EPA proposes to rescind Risk Management Program Amendments Rule
In the May 30, 2018 Federal Register, EPA published a proposed rule to rescind the Risk Management Program Amendments rule issued in January 2017. The rulemaking is consistent with other EPA efforts to undo rules issued during the twilight of the prior administration.
The Risk Management Program (RMP) is authorized by Section 112(r)(7) of the Clean Air Act and is designed to prevent accidental releases from industry and protect responders. The RMP rules require certain sources to conduct a worst-case scenario analysis and accident history review, coordinate with local responders, conduct a hazard assessment, document a management system, and implement a prevention program and emergency response program for covered processes and chemicals. Process sources are covered under one of three different prevention programs, with Program 1 applicable to processes with minimal requirements to Program 3 applicable to processes covered by the OSHA Process Safety Management (PSM) standard. The RMP and PSM programs are, in theory, parallel programs. Approximately 12,500 facilities have Risk Management Plans.
The RMP Amendments Rule
On January 13, 2017, EPA promulgated its final Risk Management Program Amendments Rule. The rule established additional requirements related to prevention programs, emergency response, and information availability. The rule was delayed as part of the Trump administration’s regulatory freeze. In early 2017 two industry groups and a coalition of states filed petitions for reconsideration. The current proposal is the culmination of the reconsideration process. EPA is proposing to rescind almost all the new requirements contained in the Amendments Rule.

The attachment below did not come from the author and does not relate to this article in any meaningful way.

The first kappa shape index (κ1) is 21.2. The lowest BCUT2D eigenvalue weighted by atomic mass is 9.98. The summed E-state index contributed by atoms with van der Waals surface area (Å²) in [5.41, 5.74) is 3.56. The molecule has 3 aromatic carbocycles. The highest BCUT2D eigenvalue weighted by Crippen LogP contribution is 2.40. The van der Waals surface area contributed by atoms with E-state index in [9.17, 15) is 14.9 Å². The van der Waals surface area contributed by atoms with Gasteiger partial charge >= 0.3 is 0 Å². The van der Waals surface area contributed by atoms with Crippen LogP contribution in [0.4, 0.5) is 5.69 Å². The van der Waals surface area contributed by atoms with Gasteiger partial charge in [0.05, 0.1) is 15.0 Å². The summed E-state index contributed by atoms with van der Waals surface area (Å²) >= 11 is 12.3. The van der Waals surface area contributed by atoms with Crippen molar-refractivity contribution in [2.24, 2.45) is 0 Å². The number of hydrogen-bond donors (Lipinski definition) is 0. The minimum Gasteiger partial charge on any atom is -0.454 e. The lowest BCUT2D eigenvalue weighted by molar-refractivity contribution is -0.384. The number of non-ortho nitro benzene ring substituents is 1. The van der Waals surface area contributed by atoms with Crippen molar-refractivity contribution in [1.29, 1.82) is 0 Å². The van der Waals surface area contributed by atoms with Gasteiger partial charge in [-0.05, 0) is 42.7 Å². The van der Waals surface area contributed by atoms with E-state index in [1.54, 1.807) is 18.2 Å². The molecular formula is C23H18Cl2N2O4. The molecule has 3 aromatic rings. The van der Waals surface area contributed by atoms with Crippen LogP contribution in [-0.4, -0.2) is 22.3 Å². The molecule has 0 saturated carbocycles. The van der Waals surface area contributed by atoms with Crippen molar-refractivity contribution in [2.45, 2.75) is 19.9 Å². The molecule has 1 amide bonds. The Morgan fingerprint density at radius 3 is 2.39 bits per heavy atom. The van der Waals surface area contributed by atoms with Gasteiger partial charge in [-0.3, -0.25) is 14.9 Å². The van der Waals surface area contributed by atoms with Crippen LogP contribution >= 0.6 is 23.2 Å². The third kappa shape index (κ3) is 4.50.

Rationale: Failure to coordinate with OSHA
EPA’s primary reason for its proposal to rescind the Amendments Rule is that the agency agreed with the petitioners that it failed to coordinate with OSHA and DOT in developing the new requirements. Specifically, EPA finalized the Amendments Rule before OSHA had finished a review of potential changes to the PSM requirements. As summarized in the proposal to rescind: “EPA believes it did not give sufficient weight to the value of coordination with OSHA and focused too much on its legal authority to proceed independently.”
EPA provided a secondary rationale for rescinding the pubic information provisions. These provisions would have increased requirements for consulting with local responders and making certain information available on company websites and social media. EPA now believes that the public information provisions may have inadvertently opened the door to the disclosure of security-sensitive information.
The proposal to rescind the RMP Amendments Rule is likely to be viewed favorably by the regulated community, particularly companies with facilities already subject to the PSM program. From a compliance perspective, having two industrial safety programs with different requirements is challenging. Importantly, EPA does not appear to be basing its proposal on the merits of the specific provisions but on the potential conflicts with the PSM program. It remains to be seen how EPA and OSHA will coordinate on these issues moving forward.
The public comment period on the proposal to rescind the Risk Management Program Amendments Rule closes on June 29. A copy of the proposal is available here.